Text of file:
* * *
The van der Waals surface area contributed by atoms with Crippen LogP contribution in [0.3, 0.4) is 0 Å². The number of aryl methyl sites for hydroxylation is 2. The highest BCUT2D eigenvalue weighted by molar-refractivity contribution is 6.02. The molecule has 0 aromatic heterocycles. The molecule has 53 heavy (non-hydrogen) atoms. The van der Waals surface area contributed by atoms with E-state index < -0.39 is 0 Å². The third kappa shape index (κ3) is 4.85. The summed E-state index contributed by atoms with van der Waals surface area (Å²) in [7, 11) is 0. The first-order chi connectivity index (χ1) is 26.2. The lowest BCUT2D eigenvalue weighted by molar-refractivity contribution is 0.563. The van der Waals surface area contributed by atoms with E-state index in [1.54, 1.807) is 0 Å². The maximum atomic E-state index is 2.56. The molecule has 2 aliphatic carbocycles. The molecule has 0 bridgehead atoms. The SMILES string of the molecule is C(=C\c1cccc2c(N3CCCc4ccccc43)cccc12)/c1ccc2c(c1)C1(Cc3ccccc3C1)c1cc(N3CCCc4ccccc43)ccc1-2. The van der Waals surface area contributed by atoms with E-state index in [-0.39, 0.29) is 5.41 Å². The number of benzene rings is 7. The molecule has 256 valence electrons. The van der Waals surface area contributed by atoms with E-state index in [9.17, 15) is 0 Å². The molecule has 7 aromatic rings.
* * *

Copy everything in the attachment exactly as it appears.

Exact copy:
The van der Waals surface area contributed by atoms with Crippen LogP contribution in [0.3, 0.4) is 0 Å². The number of aryl methyl sites for hydroxylation is 2. The highest BCUT2D eigenvalue weighted by molar-refractivity contribution is 6.02. The molecule has 0 aromatic heterocycles. The molecule has 53 heavy (non-hydrogen) atoms. The van der Waals surface area contributed by atoms with E-state index < -0.39 is 0 Å². The third kappa shape index (κ3) is 4.85. The summed E-state index contributed by atoms with van der Waals surface area (Å²) in [7, 11) is 0. The first-order chi connectivity index (χ1) is 26.2. The lowest BCUT2D eigenvalue weighted by molar-refractivity contribution is 0.563. The van der Waals surface area contributed by atoms with E-state index in [1.54, 1.807) is 0 Å². The maximum atomic E-state index is 2.56. The molecule has 2 aliphatic carbocycles. The molecule has 0 bridgehead atoms. The SMILES string of the molecule is C(=C\c1cccc2c(N3CCCc4ccccc43)cccc12)/c1ccc2c(c1)C1(Cc3ccccc3C1)c1cc(N3CCCc4ccccc43)ccc1-2. The van der Waals surface area contributed by atoms with E-state index in [-0.39, 0.29) is 5.41 Å². The number of benzene rings is 7. The molecule has 256 valence electrons. The van der Waals surface area contributed by atoms with E-state index in [9.17, 15) is 0 Å². The molecule has 7 aromatic rings.